Repurposed tamoxifen failed to delay disease progression as an adjunct to corticosteroids among boys with Duchenne muscular dystrophy (DMD), the phase III TAMDMD trial showed.
In an intention-to-treat population, no significant differences were observed from baseline to week 48 in D1 domain scores (measuring lying, sitting, and standing positions) of the Motor Function Measure, with changes of -3.05% in the tamoxifen group and -6.15% in the placebo group (P=0.33), reported Dirk Fischer, MD, of University Children’s Hospital Basel in Switzerland, and co-authors.
There were also no significant differences between the tamoxifen and placebo groups in secondary efficacy outcomes, including changes in the Motor Function Measure total score, D2 and D3 subscores of the Motor Function Measure, the North Star Ambulatory Assessment, the Performance of Upper Limb test, timed function tests, and quantitative muscle tests, they noted in Lancet Neurology.
Quantitative MRI using fat fraction and T2 did not differ between tamoxifen and placebo after 48 weeks of treatment, nor were there any differences in the results of the Personal Adjustment and Role Skills Scale questionnaire.
“Slower disease progression, defined by loss of motor function over time, was indicated in the tamoxifen group compared with the placebo group, but differences in outcome measures were neither clinically nor statistically significant,” Fischer and colleagues wrote. “Currently, we cannot recommend the use of tamoxifen in daily clinical practice as a treatment option for boys with Duchenne muscular dystrophy due to insufficient clinical evidence.”
Tamoxifen was safe and well tolerated in the study. The majority of adverse events were mild to moderate, and no fatalities occurred.
In designing this trial, the authors referred to published preclinical data for tamoxifen that showed efficacy in stabilizing biological membranes, inhibiting fibrosis and other potential beneficial effects. A DMD mouse model also showed that tamoxifen increased muscle force generation, reduced muscle fatigue, and normalized locomotor activity.
Additionally, an open-label prospective phase I trial showed a good safety profile in 13 children with DMD. A comparison of these participants with historical controls suggested that tamoxifen preserved motor function, leading Fischer and co-authors to design and complete the current phase III trial.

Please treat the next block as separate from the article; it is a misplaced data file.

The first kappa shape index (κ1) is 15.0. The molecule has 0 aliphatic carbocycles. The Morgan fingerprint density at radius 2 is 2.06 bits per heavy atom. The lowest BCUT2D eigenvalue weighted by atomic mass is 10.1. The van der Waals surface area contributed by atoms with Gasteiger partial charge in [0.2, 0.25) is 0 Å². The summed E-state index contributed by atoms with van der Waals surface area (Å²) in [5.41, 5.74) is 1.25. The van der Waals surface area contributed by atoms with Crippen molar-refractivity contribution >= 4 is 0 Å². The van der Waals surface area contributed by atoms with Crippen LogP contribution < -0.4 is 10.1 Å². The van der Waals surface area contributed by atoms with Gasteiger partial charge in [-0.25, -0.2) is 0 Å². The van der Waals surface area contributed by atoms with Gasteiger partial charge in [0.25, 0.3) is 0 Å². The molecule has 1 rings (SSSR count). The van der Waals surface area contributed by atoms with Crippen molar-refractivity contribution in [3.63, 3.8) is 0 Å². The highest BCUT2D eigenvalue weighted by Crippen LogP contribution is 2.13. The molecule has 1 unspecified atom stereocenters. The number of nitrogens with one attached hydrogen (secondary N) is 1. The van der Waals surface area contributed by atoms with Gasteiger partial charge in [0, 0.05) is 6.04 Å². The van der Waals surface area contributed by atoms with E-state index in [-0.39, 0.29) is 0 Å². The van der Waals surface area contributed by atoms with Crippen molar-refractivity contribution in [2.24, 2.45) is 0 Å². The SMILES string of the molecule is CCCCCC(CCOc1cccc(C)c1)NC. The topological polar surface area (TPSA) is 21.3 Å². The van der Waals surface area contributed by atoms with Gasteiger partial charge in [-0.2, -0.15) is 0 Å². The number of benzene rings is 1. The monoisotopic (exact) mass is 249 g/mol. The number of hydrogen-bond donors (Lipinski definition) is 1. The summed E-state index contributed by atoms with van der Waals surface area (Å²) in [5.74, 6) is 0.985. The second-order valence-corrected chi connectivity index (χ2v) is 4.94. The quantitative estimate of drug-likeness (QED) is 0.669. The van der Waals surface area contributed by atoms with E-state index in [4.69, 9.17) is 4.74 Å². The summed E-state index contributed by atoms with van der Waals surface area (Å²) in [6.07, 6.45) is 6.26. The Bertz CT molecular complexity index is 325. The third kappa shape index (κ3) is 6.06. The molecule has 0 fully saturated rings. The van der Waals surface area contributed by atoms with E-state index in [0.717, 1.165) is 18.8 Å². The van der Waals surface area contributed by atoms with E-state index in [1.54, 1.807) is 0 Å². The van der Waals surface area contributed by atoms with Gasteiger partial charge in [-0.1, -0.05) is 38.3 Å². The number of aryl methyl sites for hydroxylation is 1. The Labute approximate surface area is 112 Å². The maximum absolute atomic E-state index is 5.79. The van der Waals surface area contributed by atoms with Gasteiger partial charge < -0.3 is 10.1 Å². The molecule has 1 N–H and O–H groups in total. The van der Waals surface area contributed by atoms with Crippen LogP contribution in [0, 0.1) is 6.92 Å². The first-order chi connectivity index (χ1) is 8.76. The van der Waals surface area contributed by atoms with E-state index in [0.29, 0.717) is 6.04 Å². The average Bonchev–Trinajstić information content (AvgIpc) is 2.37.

In an accompanying editorial, Laurent Servais, MD, PhD, of the University of Oxford in England, wrote that “the negative result for tamoxifen in the phase III trial should not discourage the community from continuing the evaluation of inexpensive repositioned drugs that have the potential to treat individuals worldwide.”
“It is important to keep in mind that the only drugs that unambiguously work so far for individuals with Duchenne muscular dystrophy are corticosteroids,” he added.
The multicenter, double-blind TAMDMD trial was conducted at 12 centers in seven European countries from May 2018 to October 2020. Fischer and team randomized 79 ambulant boys ages 6.5 to 12 with a genetically confirmed diagnosis of DMD 1:1 to 20-mg tamoxifen or placebo as an oral tablet once daily. Additionally, patients received standard-of-care corticosteroids. The trial lasted 48 weeks with an end-of-study visit during week 60.
Baseline characteristics were similar between groups, but participants in the intervention group had a slightly higher mean age (9.2 vs 8.4 years) and body mass index (19.6 vs 18.6). Pharmacokinetic analysis of tamoxifen metabolites showed higher-than-expected participant compliance during the trial.
Fischer and co-authors noted that the primary efficacy outcome of motor function via the Motor Function Measure D1 subscore depends on patients’ fatigue level and motivational state and is subject to inter-rater variability.
They also cited the study’s selected timepoint and duration as a limitation: “The question arises as to whether a medical intervention should be done as early as possible, because the rapid decline of motor function following the relatively stable plateau phase in Duchenne muscular dystrophy might only be slowed with sufficient lead time of treatment,” they wrote.
Fischer and team will address the question of treatment duration in an optional open-label extension phase of TAMDMD. Additionally, they plan to publish the results of Cohort 2, which contained non-ambulatory children, separately.
The study was funded by Thomi Hopf Foundation, ERA-Net, Swiss National Science Foundation, Duchenne U.K., Joining Jack, Duchenne Parent Project, Duchenne Parent Project Spain, Fondation Suisse de Recherche sur les Maladies Musculaires, and Association Monegasque contre les Myopathies.
Fisher disclosed relationships with Hoffmann-La Roche, while study co-authors reported relationships with AveXis, Axelys, Biogen, Novartis, Pfizer, PTC Therapeutics, Roche, Sarepta, Santhera, and WAVE.
Servais disclosed consultancy fees from Dyne Therapeutics, PTC Therapeutics, and Sysnav, and has participated on either a data safety monitoring board or advisory board for Pfizer, Regenxbio, Sarepta, Alltrna, and Santhera.
The Lancet Neurology
Source Reference: Henzi BC, et al “Safety and efficacy of tamoxifen in boys with Duchenne muscular dystrophy (TAMDMD): a multicentre, randomised, double-blind, placebo-controlled, phase 3 trial” Lancet Neurol 2023; DOI: 10.1016/S1474-4422(23)00285-5.
The Lancet Neurology
Source Reference: Servais L “Tamoxifen in children with Duchenne muscular dystrophy” Lancet Neurol 2023; DOI: 10.1016/S1474-4422(23)00288-0.